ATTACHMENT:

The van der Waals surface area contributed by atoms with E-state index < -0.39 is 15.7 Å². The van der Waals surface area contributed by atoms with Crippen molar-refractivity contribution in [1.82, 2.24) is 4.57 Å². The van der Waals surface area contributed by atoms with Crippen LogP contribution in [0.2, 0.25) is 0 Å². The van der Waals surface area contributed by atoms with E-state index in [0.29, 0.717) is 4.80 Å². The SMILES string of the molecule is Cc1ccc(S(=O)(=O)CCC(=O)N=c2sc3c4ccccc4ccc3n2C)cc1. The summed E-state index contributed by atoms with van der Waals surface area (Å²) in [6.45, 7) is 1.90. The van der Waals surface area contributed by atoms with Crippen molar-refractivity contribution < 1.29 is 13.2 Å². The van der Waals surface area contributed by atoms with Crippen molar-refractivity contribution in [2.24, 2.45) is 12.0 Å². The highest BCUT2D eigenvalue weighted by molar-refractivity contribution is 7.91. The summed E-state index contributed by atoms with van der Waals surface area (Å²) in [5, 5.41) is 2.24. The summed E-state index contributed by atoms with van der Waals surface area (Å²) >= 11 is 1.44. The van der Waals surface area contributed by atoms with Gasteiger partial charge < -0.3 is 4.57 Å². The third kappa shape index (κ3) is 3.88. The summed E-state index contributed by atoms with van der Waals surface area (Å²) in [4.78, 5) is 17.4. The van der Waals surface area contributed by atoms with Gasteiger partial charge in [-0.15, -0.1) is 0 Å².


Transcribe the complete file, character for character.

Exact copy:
The van der Waals surface area contributed by atoms with E-state index < -0.39 is 15.7 Å². The van der Waals surface area contributed by atoms with Crippen molar-refractivity contribution in [1.82, 2.24) is 4.57 Å². The van der Waals surface area contributed by atoms with Crippen LogP contribution in [0.2, 0.25) is 0 Å². The van der Waals surface area contributed by atoms with E-state index in [0.29, 0.717) is 4.80 Å². The SMILES string of the molecule is Cc1ccc(S(=O)(=O)CCC(=O)N=c2sc3c4ccccc4ccc3n2C)cc1. The summed E-state index contributed by atoms with van der Waals surface area (Å²) in [6.45, 7) is 1.90. The van der Waals surface area contributed by atoms with Crippen molar-refractivity contribution < 1.29 is 13.2 Å². The van der Waals surface area contributed by atoms with Crippen molar-refractivity contribution in [2.24, 2.45) is 12.0 Å². The highest BCUT2D eigenvalue weighted by molar-refractivity contribution is 7.91. The summed E-state index contributed by atoms with van der Waals surface area (Å²) in [5, 5.41) is 2.24. The summed E-state index contributed by atoms with van der Waals surface area (Å²) >= 11 is 1.44. The van der Waals surface area contributed by atoms with Gasteiger partial charge < -0.3 is 4.57 Å². The third kappa shape index (κ3) is 3.88. The summed E-state index contributed by atoms with van der Waals surface area (Å²) in [4.78, 5) is 17.4. The van der Waals surface area contributed by atoms with Gasteiger partial charge in [-0.15, -0.1) is 0 Å².